Football’s “Weird” Offense

12 Dec

sid gillman (YouTube)3

If there’s blame—or credit—to be assigned for the radical changes currently occurring in football, it should fall squarely on the shoulders of Sid Gillman, the former NFL coach who has come to be recognized as the Father of the Modern Passing Game.  It was Sid who, as the head coach and innovator-in-chief of the San Diego Chargers, properly deduced that if a offense deploys its eligible receivers—all five of them—at varying depths in a defense’s secondary, it will create a lot of “space” or, as coaches call it, “open grass.”

Too much, it would seem, than any “zone”  defense can adequately defend.

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Nose Tackle versus a Defensive Tackle: the Same or Different?

13 Nov

Is there a difference between a “Nose Tackle” and a “Defensive Tackle”? Yes, for sure, both physically  and how they play their position. The Nose Tackle you’ll routinely see in a 3-man defensive line. He’s the big guy aligned head up on the center like in the photo below:

nose tackle - 3-man line

In terms of their respective positions along the line and the responsibilities associated with them, a Nose Tackle is commonly seen in a “2-gap” defense—meaning the 3 defensive linemen usually seen in a 2-gap scheme are responsible for—you guessed it: 2 gaps. Those on either side of the offensive linemen over whom they’re aligned. They’re space-eaters. They take on the blockers and  keep them  off the  linebackers whose job is to plug holes and make the tackles. In this context, the Nose tackle has “Double A”  responsibility. He’s responsible for both “A” gaps.  He’s the principal space-eater. The guy who, positioned as the “zero” technique, takes on the double teams and stuffs the middle of the line.

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Taking a Break. . .

3 Nov

Got a new hip. Doing therapy. Tough work. Be back in a about two, maybe three, weeks.

What in the Heck is a 1- or a 3-technique”

14 Oct

6-2 defense

Back in the day, defensive linemen simply lined up opposite an offensive lineman  and rocked all game long. It was man against man. Only the toughest survived, and only the strongest prevailed.

Not anymore.

Some coach whose antics historians failed to record had a brilliant idea:  why don’t we move a defensive lineman into the space between the “rushers”—football’s early version of an offensive lineman—and penetrate into the opposing team’s backfield and tackle the ballcarrier back there.  Holy molie! Things really got crazy after that.

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What’s an RPO?

12 Oct

It just might be the biggest headache a defensive coordinator experiences when facing spread offenses. First of all, an RPO is an option play. That’s where the “O” comes in, and that alone is a big problem. But where it gets worse is with the “R” and the “P” which stand for “run” and “pass.”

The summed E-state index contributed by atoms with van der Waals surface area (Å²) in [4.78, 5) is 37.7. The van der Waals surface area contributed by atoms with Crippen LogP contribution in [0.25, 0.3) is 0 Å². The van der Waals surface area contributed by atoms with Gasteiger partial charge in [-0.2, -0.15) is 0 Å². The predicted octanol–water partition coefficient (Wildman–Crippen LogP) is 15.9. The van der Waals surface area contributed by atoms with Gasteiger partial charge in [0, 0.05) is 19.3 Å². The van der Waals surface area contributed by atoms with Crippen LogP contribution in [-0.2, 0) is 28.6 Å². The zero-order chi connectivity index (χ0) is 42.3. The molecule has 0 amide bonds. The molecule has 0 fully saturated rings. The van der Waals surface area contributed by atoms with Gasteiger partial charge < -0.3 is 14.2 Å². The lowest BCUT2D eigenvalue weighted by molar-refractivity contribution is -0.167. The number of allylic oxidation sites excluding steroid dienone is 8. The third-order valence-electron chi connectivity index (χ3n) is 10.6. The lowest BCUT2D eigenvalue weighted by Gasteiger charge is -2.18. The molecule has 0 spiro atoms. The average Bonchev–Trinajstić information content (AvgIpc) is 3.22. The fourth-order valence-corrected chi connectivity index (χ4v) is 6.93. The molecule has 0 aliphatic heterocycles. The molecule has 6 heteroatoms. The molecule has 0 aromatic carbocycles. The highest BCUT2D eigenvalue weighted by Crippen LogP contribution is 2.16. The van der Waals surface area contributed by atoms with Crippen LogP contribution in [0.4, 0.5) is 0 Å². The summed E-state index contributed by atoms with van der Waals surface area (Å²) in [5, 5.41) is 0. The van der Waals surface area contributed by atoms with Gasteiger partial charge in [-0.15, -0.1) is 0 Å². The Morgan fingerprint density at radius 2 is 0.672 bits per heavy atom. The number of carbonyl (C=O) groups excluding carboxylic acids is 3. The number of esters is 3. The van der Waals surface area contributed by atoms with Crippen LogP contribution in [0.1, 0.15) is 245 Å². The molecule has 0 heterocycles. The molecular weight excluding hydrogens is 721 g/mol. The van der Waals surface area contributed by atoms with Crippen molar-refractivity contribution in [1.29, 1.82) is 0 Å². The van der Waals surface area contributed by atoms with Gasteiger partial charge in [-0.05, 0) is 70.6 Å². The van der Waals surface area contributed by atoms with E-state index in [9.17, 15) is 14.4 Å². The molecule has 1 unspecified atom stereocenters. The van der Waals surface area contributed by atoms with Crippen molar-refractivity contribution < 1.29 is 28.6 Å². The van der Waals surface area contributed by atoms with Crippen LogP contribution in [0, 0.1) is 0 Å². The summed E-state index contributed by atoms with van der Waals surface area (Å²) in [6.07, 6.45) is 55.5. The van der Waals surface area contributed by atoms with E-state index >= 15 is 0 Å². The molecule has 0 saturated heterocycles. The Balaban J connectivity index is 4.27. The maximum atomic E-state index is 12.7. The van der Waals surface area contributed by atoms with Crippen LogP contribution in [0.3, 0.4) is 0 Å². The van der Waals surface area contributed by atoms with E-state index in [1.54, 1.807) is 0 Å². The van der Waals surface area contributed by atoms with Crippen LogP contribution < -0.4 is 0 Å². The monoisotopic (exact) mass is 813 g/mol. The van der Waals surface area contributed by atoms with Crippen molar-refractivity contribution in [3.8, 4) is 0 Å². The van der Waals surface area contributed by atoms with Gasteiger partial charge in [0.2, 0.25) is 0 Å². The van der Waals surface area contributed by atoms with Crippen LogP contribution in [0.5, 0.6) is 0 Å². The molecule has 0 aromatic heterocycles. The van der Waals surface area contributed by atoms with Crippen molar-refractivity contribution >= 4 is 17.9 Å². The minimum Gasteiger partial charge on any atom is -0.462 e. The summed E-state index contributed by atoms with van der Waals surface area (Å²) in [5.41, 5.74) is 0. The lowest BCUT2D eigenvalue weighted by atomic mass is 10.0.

The RPO is a run-pass option play. Like in the basic “option” play in which a targeted or isolated defender is “read,” a defender who has both run and pass responsibility is picked on by the offense with an RPO.

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Slide Protection – A Simple Way to Cover the Gaps If You Want to Pass

16 Aug
OL - zone blocking (Amanda Rykoff)

Slide Protection

What a lot of teams like to do when it comes to pass protection is either slide the whole line to the right or slide left.  Done properly it — that is, keep the pad level and hat down instead of high like in most pass pocket schemes — can even look like run blocking to the linebackers.

This type of protection can help your line pick up outside blitzes to one side but also help pick up a middle blitz that many teams will employ.  But, more importantly for youth coaches who want to air out the ball, slide technique is much easier to teach and learn than drop-back passing. Less time too.

Action_OL pass pro (kyle tsui)

Pass Pocket Scheme

So if a team brings six rushers what needs to happen?  Well, if you’re filling on the backside of the slide with a running back, then you need to protect inside gap first and the QB is responsible for the sixth rusher to get rid of the ball.  Ideally you want that sixth rusher to be an outside rusher as he will have further to come and the QB can see him and even throw the ball to the area that has been vacated.

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What are 1- and 2-Gap Defensive Schemes?

28 Jul


One-Gap Defense

In a one-gap scheme, a defensive linemen has a one-gap responsibility. He attacks a hole and must take care of whatever happens in that gap he is assigned. He is expected to tackle any running back who goes through that hole, or to force the running back to move laterally – that is, “spill” him – into the arms of another tackler.

If the offense is passing, the defender’s gap is his route to the quarterback. A one-gap technique requires a defensive player to take on his man and occupy that space. One-gap defenders are generally smaller, quicker, and better pass rushers than two-gap technique defenders.

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